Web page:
Shortly after Suitor Shooter was in the store we got a call from a friend who was working on a project that sounded pretty fantastic. He had inked a deal to make a few games based on the Stargate SG1 TV show and he needed a quick and simple game that could be set in the Stargate world and be ready for ComicCon…in 3 weeks. It was meant to be a wham-bam quick project for marketing purposes, not a thoughtful, deep exploration of game design principles. Given the parameters we thought an SG1 version of Suitor Shooter could be put together quickly and off we went on a 3-week sprint without any expectation of it going any farther. ComicCon went off as planned but our friend wasn’t able to put the rest of the details together in that short time and wound up staying out of it – and so did our game. That was the first of a long chain of ‘almost launch’ events for what was then being called Stargate Gunship…a game that would, in the end, never come to be.
Posted 8 months, 1 week ago at 11:58 pm. 1 comment
IDF 2014 was not the first time we’ve been honored to have a tech demo on the floor. And as we’ve been to the rodeo we’ve learned a thing or two about floor demos. First among those things: Keep It Simple Sherlock. So with that lesson in mind we created Cloak&Badger – a very simple game mechanic that splurged on the eye candy (a wonderfully animated badger guard) and did exactly one thing: it used the recently updated RealSense (Beta) SDK and its emotion sensing API. The entire game worked as you made faces at the camera…that’s it…and it was a blast!
Cueing the player to what emotion drove the RPG-Style dialog tree in a particular direction was straight-forward and folks had tons of fun trying on the various emotive states that the API supports. (Includes: Joy, Sadness, Disgust, Contempt, and Surprise plus the more general “sentiments” that are Positive, Neutral, and Negative.) By the rules of our KISS constraint it was an unqualified success and we had tons of smiles, laughs and genuine fun all week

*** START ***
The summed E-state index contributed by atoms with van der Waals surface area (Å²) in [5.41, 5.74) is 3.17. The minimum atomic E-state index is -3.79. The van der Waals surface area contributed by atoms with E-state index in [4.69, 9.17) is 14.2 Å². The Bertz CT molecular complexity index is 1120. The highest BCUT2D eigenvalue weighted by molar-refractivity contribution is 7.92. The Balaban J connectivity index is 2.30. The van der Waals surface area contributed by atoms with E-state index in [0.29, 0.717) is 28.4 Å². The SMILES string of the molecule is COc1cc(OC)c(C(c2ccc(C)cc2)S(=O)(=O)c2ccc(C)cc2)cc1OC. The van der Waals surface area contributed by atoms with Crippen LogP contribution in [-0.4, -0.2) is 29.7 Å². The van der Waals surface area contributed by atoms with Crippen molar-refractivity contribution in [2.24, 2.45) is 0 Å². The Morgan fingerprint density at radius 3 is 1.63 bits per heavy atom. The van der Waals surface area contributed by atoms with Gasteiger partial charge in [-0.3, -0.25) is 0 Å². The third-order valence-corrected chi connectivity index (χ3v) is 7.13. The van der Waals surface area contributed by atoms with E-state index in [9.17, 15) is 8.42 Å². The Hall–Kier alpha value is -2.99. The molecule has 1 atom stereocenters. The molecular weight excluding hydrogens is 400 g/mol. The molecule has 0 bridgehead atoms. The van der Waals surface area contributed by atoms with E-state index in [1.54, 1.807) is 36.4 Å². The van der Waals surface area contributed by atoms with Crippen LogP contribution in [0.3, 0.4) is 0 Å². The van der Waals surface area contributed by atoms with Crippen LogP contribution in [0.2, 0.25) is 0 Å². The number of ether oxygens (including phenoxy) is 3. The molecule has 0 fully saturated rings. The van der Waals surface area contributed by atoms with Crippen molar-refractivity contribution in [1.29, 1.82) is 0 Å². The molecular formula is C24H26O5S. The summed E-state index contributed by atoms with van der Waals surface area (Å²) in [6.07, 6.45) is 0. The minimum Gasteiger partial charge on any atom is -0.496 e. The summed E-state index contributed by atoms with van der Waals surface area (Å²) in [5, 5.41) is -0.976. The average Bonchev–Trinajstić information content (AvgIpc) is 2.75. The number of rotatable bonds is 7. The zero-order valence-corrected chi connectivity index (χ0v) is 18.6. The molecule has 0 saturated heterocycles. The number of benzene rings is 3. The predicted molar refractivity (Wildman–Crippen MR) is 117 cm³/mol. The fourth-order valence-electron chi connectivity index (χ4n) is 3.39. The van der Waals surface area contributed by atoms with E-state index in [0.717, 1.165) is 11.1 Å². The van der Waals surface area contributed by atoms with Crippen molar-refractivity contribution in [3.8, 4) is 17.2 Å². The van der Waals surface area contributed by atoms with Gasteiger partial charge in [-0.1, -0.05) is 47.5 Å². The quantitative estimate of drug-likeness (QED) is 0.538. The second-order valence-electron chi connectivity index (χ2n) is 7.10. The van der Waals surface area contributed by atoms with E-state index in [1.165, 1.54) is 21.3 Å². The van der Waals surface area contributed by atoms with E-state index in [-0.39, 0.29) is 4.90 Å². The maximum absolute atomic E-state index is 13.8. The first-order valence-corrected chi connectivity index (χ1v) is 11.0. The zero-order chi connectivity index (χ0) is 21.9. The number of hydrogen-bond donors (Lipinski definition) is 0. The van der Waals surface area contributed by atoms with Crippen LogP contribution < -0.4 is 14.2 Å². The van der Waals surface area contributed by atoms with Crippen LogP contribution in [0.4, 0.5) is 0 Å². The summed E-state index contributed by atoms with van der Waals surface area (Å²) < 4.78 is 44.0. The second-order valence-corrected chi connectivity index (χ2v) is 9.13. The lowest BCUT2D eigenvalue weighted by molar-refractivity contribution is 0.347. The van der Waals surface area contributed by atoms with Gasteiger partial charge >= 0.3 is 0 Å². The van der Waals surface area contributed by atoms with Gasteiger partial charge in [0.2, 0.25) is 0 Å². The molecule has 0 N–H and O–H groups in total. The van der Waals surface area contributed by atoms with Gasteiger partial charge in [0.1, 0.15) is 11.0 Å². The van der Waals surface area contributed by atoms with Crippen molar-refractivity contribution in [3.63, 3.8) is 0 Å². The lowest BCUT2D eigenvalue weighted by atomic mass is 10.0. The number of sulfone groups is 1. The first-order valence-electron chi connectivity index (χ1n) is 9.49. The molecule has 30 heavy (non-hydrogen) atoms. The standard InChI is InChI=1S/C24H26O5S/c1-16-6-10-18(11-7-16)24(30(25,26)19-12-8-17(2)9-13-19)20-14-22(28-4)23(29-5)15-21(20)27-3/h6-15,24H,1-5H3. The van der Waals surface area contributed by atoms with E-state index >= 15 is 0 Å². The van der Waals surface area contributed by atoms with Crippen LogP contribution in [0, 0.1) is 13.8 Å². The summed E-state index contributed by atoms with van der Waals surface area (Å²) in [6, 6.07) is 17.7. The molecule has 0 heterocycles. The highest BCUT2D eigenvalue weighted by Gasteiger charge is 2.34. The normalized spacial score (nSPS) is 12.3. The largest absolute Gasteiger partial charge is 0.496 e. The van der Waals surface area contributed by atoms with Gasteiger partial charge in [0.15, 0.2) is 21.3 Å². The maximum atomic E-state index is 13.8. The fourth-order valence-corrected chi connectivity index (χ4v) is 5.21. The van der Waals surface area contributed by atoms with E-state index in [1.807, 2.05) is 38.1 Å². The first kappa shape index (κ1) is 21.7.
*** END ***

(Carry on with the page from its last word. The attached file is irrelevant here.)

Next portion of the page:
And then it went sideways.
Posted 10 months ago at 9:53 am. 2 comments
Soma Games wrote our first line of game code at the tail end of 2008, just as the iPhone was really blowing up and as it happened, we were in the right place at the right time. It wasn’t on purpose, it was partly opportunistic, but it worked out. We rode that mobile wave for years and were part of the Indie Game Renaissance it helped generate. (See: Polygon, GDC, Wired)
One Rig to Rule Them All…
What made mobile so attractive was, of course, the low barrier to entry but that was only what got us interested. What kept us interested was the demonstrated market for indie games. Hardware constraints initially leveled the playing field so big studios had a much less pronounced quality and scope advantage over small shops so nimble little shops like Soma Games could compete and still land a feature from Apple or get covered by Kotaku.
Now it’s 2014 and as far as I can tell, the mobile space is no longer interesting for indies. I’m not the only one either. (See: Gamasutra, and this…for a start.) In fact, just about everybody I got to know as other indie mobile developers in the last several years is coming to the same conclusion. Mobile is over, let’s do PC games.
Posted 10 months ago at 9:13 am. Add a comment